Chin J Plan Ecolo ›› 2013, Vol. 37 ›› Issue (6): 571-582.doi: 10.3724/SP.J.1258.2013.00059

• Review • Previous Articles     Next Articles

Effects of positive plant interactions on population dynamics and community structures: a review based on individual-based simulation models

ZHANG Wei-Ping1, PAN Sha1, JIA Xin2, CHU Cheng-Jin3, XIAO Sa3, LIN Yue4,5,6, BAI Yan-Yuan7, and WANG Gen-Xuan1*   

  1. 1Institute of Ecology, College of Life Sciences, Zhejiang University, Hangzhou, 310058, China;

    2Key Laboratory of Soil and Water Conservation and Desertification Combating of Ministry of Education, School of Soil and Water Conservation, Beijing Forestry University, Beijing 100083, China;

    3State Key Laboratory of Grassland Agro-ecosystems, School of Life Sciences, Lanzhou University, Lanzhou 730000, China;

    4Institute of Forest Growth and Computer Science, Dresden University of Technology, 01735 Tharandt, Germany;

    5Helmholtz Centre for Environmental Research, Department of Ecological Modelling, 04318 Leipzig, Germany;

    6German Centre for Integrative Biodiversity Research, 04103 Leipzig, Germany;

    7Faculty of Yao Medicine, Guangxi University of Chinese Medicine, Nanning 530001, China
  • Received:2012-12-19 Revised:2013-05-05 Online:2013-06-05 Published:2013-06-01
  • Contact: WANG Gen-Xuan E-mail:wanggx@zju.edu.cn

Abstract:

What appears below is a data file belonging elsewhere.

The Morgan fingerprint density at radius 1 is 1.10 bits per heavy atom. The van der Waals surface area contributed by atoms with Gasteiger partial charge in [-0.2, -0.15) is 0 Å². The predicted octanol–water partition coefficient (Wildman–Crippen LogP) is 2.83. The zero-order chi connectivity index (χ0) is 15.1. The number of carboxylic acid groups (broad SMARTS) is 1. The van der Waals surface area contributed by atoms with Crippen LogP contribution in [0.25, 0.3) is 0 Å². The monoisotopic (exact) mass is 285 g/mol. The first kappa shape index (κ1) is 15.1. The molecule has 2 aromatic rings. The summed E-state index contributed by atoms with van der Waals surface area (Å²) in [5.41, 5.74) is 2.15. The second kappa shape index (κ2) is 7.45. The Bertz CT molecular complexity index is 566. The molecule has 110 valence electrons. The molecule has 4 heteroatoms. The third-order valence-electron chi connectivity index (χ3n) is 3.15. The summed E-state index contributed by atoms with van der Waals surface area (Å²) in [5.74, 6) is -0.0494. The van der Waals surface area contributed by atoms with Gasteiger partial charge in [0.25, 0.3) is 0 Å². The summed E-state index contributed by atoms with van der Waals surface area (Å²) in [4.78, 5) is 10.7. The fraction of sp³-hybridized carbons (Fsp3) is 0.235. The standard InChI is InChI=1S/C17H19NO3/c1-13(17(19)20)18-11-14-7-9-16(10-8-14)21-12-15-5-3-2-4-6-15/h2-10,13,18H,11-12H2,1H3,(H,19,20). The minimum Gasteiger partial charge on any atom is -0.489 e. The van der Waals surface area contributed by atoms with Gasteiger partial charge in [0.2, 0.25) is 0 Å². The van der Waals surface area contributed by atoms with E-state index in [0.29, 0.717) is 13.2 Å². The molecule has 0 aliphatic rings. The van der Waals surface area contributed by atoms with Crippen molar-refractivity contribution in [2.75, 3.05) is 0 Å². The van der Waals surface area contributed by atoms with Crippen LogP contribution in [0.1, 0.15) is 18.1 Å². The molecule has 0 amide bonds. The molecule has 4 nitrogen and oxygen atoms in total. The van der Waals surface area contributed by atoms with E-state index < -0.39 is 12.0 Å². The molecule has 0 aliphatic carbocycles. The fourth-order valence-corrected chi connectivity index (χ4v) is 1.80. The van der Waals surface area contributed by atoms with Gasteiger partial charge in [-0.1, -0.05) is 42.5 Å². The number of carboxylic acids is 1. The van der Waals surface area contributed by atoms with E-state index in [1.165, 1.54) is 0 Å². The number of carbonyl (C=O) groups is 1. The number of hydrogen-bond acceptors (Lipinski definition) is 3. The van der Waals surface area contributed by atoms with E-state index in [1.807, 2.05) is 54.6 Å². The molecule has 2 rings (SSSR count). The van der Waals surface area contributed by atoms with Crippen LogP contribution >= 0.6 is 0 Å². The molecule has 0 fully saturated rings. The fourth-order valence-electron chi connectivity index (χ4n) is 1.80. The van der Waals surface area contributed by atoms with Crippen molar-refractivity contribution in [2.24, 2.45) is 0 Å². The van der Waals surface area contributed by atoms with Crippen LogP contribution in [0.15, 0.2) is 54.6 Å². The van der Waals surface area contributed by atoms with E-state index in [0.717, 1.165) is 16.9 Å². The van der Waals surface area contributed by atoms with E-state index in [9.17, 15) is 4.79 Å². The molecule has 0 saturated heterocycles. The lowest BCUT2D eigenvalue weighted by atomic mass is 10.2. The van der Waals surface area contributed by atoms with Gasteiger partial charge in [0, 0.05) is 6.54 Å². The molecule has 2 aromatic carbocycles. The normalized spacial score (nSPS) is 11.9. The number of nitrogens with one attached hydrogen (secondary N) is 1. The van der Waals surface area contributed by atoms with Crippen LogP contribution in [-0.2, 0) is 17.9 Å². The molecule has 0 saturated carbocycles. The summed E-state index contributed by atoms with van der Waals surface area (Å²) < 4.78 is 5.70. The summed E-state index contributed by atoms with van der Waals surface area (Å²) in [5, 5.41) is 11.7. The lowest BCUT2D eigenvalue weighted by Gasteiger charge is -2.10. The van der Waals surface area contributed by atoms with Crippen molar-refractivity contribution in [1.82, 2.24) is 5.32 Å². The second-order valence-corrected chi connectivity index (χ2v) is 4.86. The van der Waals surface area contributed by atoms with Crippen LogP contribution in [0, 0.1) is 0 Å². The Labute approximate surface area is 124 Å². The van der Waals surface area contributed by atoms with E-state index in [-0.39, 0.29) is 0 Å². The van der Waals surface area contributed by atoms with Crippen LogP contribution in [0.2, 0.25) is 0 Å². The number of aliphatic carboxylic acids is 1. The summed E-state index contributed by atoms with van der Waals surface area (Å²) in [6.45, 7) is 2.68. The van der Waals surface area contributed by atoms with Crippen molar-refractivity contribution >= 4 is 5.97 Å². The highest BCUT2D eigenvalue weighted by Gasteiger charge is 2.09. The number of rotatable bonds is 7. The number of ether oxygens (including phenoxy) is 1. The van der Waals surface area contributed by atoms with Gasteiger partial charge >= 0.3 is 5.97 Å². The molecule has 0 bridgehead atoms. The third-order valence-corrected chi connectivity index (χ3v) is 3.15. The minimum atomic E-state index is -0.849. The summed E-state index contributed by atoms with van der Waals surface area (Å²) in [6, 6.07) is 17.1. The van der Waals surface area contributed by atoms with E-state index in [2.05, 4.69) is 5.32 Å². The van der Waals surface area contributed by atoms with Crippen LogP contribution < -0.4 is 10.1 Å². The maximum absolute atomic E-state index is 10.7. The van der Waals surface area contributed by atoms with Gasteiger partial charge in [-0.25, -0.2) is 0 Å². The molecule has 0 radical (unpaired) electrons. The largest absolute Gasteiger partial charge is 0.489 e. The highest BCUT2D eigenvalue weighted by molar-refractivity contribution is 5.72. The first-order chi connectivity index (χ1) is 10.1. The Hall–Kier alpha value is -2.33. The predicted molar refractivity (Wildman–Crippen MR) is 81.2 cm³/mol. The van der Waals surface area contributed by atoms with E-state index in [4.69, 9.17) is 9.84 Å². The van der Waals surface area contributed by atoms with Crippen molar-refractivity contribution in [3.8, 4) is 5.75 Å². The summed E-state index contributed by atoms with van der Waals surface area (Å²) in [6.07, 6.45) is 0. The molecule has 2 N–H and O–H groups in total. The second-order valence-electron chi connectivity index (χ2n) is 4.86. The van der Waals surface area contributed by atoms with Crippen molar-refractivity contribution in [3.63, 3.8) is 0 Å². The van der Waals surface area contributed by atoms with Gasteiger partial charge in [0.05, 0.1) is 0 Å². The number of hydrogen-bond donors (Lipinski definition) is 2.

Plant-plant interactions play an important role in determining the population dynamics and community structures. Field experiments have highlighted the existence and importance of positive interactions (facilitation) in plant communities. To go beyond the limitations of empirical field studies, mathematical and simulation models have been increasingly used in the facilitation studies. In the present work, based on individual-based simulation models, we explored the effects of positive interactions on population dynamics and community structures. We reviewed the definitions and mechanisms of positive interactions in plant communities and the changes in plant-plant interactions along environmental gradients. Positive interactions are the relationships between plants that benefit at least one of the participants. Positive interactions occur when one plant makes the local environment more favorable for its neighbor either directly (such as by habitat amelioration or resource enrichment), or indirectly (such as by associational defense). The stress gradient hypothesis predicts that the strength or importance of facilitation should increase with the severity of environmental stress. However, a growing number of studies suggested that the stress gradient hypothesis might need further refinement. Using grid-based models and zone-of-influence models as examples, we reviewed individual-based approaches for modeling plant-plant interactions. Furthermore, we focused on the applications of these individual-based simulation models in this field, and summarized the studies on the effects of positive interactions among plants on population dynamics (e.g. biomass-density relationship), spatial pattern and community structures (e.g. community biomass-species richness relationship). We also presented future directions for facilitation research. Further research should focus on deeper understanding of the concepts and mechanisms of positive interactions, new models, new ecological questions of plant populations, communities and ecosystems, and conducting research in the context of global warming.

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